We talk to Ryan Kohn about his journey with entrepreneurship and sustainability – from setting up club-nights when he was 18 to being the co-founder of Proper, we discuss conscious living, BCorps and whether plastic bags are really that bad.
Homethings: Hello. How did your sustainability journey start?
Ryan Kohn: I've actually just always been really conscious about the environment, I couldn't identify a moment when that lightbulb moment happened. I remember being at school and taking a football into the playground, and I would go round and pick up all the bits of leather that came off and littered the playground. I've always been a bit of a stickler for littering! I think it's just a connection with the environment, and I know we all have a connection with the world in different ways, and this is one that has just become more and more prominent for me as I've got older.
Homethings: We really like how that connection is something that you've wanted to carry forward into your businesses. Proper is B-Corp certified; can you tell us more about what that means?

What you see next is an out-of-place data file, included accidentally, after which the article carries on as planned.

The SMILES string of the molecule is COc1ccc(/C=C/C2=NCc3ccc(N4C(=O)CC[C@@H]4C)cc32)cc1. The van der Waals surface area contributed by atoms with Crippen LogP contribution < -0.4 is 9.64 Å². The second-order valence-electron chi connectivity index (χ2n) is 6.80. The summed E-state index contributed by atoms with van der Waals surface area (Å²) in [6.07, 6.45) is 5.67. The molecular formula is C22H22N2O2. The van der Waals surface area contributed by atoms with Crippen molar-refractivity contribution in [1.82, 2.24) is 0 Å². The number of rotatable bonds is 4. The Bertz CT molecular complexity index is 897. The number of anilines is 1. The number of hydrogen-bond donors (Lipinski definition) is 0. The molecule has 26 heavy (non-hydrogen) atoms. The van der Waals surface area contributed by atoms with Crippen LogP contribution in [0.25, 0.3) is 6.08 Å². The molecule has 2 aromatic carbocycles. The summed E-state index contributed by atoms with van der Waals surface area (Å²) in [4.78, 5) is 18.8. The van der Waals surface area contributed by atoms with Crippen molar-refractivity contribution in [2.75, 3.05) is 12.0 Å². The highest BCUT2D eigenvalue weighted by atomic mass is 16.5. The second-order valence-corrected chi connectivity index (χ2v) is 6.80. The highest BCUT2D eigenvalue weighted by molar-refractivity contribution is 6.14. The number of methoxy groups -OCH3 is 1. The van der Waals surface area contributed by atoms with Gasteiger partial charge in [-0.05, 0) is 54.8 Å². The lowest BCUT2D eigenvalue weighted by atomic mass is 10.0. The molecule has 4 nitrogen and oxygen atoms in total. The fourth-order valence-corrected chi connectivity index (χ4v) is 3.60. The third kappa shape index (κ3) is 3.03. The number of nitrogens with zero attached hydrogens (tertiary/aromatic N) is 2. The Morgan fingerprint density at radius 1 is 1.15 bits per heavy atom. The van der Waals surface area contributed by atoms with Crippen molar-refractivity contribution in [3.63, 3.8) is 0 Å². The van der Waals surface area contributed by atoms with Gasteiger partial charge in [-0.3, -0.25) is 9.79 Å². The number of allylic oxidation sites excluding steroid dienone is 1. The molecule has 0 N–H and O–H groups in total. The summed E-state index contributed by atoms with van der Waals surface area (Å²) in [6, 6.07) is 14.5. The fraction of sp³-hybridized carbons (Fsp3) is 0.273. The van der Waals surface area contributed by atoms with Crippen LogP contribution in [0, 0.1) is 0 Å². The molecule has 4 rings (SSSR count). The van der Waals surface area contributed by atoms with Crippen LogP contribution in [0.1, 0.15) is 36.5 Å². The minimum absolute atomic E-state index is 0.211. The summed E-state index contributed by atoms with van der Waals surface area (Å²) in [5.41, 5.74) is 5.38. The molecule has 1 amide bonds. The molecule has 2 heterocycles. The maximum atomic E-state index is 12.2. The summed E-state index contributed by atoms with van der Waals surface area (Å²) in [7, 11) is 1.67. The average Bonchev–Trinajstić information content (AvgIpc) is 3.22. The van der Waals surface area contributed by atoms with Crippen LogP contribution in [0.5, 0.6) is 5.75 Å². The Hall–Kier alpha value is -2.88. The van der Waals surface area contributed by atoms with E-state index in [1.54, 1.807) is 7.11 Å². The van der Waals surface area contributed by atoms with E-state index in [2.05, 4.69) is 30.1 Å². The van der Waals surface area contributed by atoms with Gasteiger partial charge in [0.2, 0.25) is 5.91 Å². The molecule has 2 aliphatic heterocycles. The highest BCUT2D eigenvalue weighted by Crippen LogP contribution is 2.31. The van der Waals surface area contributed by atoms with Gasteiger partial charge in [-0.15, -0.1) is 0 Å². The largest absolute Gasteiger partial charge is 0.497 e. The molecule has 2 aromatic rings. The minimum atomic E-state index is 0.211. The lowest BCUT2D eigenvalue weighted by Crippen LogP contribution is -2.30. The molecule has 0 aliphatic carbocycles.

Ryan Kohn: B-Corp is an amazing organisation that started in the US as a way to encourage others to use business as a force for good, and they've created an accreditation system that evaluates your business on every single social and environmental factor – you have to score a minimum of 80 points to become a certified B-Corp. So it's not just something you can pay to achieve, you have to go through a strict process to become verified. Proper is proud to become B-Corp but it's just the start of the journey; the recognition is nice but it doesn't stop there. With any business, you sadly can't go about your day without doing more harm than good – you get the bus to work that releases emissions, you have fruit for breakfast that's probably wrapped in plastic and has been flown half way across the world. The world is set up that way right now, so it's hard to be perfect, but B-Corp really drills in goals on how you can improve.
Homethings: So with businesses as a force for good, what more could businesses be doing to actually do good?
Ryan Kohn: I hate the word 'should' because it feels like I know better – every business is different. There's some brilliant businesses out there, like Who Gives A Crap, who have a fantastic business model. They approach their product in a fun and vibrant way whilst also giving 50% of profits to charities and communities. I think it's about doing what you can within your means as a business and setting yourself good, punchy targets, that encompass people and planet and minimising impact on both.